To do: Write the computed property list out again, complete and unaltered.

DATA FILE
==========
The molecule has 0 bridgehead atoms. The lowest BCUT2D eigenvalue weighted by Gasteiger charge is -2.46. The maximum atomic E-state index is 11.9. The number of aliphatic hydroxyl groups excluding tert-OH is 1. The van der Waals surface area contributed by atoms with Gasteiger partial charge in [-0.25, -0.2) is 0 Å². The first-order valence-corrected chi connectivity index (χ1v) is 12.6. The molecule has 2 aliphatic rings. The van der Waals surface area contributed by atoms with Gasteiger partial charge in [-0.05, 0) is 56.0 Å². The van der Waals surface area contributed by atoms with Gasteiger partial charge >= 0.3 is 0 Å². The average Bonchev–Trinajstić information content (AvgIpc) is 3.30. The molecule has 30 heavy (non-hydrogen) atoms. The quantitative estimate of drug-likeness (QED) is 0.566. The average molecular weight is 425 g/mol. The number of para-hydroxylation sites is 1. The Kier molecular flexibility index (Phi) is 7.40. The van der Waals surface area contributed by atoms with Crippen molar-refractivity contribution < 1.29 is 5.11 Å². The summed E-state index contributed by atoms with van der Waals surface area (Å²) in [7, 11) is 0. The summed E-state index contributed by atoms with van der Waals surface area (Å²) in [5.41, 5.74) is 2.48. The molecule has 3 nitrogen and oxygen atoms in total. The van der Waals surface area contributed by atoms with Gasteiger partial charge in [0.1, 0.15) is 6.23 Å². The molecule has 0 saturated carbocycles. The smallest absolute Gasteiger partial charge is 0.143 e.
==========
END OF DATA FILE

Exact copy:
The molecule has 0 bridgehead atoms. The lowest BCUT2D eigenvalue weighted by Gasteiger charge is -2.46. The maximum atomic E-state index is 11.9. The number of aliphatic hydroxyl groups excluding tert-OH is 1. The van der Waals surface area contributed by atoms with Gasteiger partial charge in [-0.25, -0.2) is 0 Å². The first-order valence-corrected chi connectivity index (χ1v) is 12.6. The molecule has 2 aliphatic rings. The van der Waals surface area contributed by atoms with Gasteiger partial charge in [-0.05, 0) is 56.0 Å². The van der Waals surface area contributed by atoms with Gasteiger partial charge >= 0.3 is 0 Å². The average Bonchev–Trinajstić information content (AvgIpc) is 3.30. The molecule has 30 heavy (non-hydrogen) atoms. The quantitative estimate of drug-likeness (QED) is 0.566. The average molecular weight is 425 g/mol. The number of para-hydroxylation sites is 1. The Kier molecular flexibility index (Phi) is 7.40. The van der Waals surface area contributed by atoms with Crippen molar-refractivity contribution < 1.29 is 5.11 Å². The summed E-state index contributed by atoms with van der Waals surface area (Å²) in [7, 11) is 0. The summed E-state index contributed by atoms with van der Waals surface area (Å²) in [5.41, 5.74) is 2.48. The molecule has 3 nitrogen and oxygen atoms in total. The van der Waals surface area contributed by atoms with Gasteiger partial charge in [0.1, 0.15) is 6.23 Å². The molecule has 0 saturated carbocycles. The smallest absolute Gasteiger partial charge is 0.143 e.